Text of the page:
May 16, 2005

Unintended consequence of the war against silence

There's a certain peace in hiking to a distant spot amid the woods, or even a field, to a place where the only sound is the wind rustling through oak leaves or corn tassels, accompanied by the quick buzz of a dragonfly on its way to a pond.

Plenty of such locales exist; anyone who says otherwise hasn't spent much time in the Southwest desert, the Rockies or even a roadside in rural Iowa. But such places are becoming increasingly rare. At one time, we could live in a place where other than the shuffle of our feet, the sounds of nature were all that we'd hear for hours on end.

"Soon silence will have passed into legend," sculptor, painter and poet Jean Arp wrote during the early 20th century. "Man has turned his back on silence. Day after day he invents machines and devices that increase noise and distract humanity from the essence of life, contemplation, meditation ... "


We are conducting a war against silence - a quiet, secret war, at that. There are the obvious battleships such as interstate highways and housing developments, but these behemoths ironically can bring their own moments of peace, through the noise-free car and a room of one's own that we would not find if thousands of us were forced to bicycle at the same time to and from cramped apartments.

No, the war against silence runs much deeper than those superficial contentions.

Real noise comes from 24/7 cable television reports full of the power-hungry advocating violence and of angry hosts searching for ratings. It comes from flashing ads and pop-up boxes when we log onto the Inter-net. It looms, like a semi-truck speeding from behind, in elevator and shopping Muzak. It interrupts our sleep and meals with telemarketers' phone calls. It is a flyer stuck to our windshield.

It is anything that distracts us from peace of mind by attracting our attention to the irrelevant and meaningless. Unlike a passing dragonfly, its four thin wings fluttering rapidly as the blue body darts past, noise offers no delight.


While our own silence can be appalling and is all too common, being able to take refuge in a world of quiet for at least a few hours a day is a necessity.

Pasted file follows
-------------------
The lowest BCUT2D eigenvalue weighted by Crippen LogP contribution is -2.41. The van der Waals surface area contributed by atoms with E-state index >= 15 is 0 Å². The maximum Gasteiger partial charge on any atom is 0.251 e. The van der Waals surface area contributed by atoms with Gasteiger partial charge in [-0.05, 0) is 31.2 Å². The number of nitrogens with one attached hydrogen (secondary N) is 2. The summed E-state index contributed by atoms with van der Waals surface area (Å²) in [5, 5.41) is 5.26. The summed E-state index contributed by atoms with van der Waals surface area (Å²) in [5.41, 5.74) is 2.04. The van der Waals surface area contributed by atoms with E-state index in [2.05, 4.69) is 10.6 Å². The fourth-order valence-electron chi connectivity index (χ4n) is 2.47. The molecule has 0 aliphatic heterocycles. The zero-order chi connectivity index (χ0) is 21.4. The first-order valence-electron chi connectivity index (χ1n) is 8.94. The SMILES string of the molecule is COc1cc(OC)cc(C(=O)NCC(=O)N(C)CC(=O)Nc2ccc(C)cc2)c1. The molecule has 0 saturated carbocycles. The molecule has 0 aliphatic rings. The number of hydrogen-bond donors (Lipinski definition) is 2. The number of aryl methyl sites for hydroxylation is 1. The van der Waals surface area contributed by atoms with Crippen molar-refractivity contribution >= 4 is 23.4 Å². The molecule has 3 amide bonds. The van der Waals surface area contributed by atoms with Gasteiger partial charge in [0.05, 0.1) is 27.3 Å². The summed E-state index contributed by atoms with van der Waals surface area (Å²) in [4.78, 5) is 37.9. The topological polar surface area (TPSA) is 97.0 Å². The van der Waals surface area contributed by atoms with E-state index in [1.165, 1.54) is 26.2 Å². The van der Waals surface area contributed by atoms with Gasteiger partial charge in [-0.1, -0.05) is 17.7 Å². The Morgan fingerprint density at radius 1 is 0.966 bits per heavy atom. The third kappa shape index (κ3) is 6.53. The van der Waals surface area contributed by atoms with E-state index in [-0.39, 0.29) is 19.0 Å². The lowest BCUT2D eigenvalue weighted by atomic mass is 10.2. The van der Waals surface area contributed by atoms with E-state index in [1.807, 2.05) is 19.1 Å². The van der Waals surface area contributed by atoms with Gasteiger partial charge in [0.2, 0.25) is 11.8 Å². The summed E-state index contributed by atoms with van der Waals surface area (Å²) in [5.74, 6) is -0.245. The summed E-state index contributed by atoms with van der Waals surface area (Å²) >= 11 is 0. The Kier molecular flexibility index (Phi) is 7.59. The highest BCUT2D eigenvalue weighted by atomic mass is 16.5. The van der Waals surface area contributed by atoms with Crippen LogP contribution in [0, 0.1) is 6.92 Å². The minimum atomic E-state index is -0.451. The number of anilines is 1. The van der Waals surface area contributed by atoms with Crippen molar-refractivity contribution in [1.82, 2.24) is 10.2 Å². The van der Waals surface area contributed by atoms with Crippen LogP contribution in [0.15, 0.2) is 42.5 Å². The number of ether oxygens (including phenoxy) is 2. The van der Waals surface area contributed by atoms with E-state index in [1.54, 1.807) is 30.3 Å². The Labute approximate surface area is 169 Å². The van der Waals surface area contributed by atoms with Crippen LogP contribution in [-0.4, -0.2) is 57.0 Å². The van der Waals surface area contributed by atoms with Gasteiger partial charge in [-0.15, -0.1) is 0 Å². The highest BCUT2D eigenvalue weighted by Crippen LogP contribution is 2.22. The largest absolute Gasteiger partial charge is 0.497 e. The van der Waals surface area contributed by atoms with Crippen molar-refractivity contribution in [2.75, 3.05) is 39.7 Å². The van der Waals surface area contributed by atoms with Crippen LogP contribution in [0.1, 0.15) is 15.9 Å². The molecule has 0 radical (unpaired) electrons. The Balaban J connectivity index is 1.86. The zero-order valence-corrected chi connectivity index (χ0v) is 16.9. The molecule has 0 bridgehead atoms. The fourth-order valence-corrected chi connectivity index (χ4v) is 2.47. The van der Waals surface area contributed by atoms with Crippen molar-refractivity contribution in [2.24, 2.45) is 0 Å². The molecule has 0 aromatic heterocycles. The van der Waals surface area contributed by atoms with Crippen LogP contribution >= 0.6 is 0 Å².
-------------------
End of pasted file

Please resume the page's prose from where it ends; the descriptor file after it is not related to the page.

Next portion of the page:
We must, for some time, let ourselves reside in the real rather than the artificial promises cast about in noise.

"What is meant by 'reality'?" Virginia Woolf once mused. "It would seem to be something very erratic, very undependable - now to be found in a dusty road ... now a daffodil in the sun. ... It overwhelms one walking home beneath the stars and makes the silent world more real than the world of speech ... (It) is what re-mains over when the skin of the day has been cast into the hedge ..."


Noise's aim is to wear us down. Like Chinese water torture in which a drop is splashed against our heads over and over and over, we are bombarded with distorted objectifications of political thought, Viagra ads and art devoid of purpose except to fill space.

Such detritus soon becomes dangerously addictive. We hunger to know about the next stupid idea "they" came up with, begin to wonder if we somehow are sexually incomplete, soon believe that if a thing challenges our understanding of the world it must in some way be subversive.

But humans are remarkably resilient. We become media savvy, adopt cynicism to ward against the noise.

And that is the unintended consequence of all the clamor: We lose our sense of intimacy with the world around us. The field and patch of woods becomes dull; the dragonfly's lazy wanderings are viewed as a waste of time unworthy of our attention.

In that dark moment, our world grows increasingly small - far smaller than any new street or row of houses ever could make it.

(originally published May 16, 2004)

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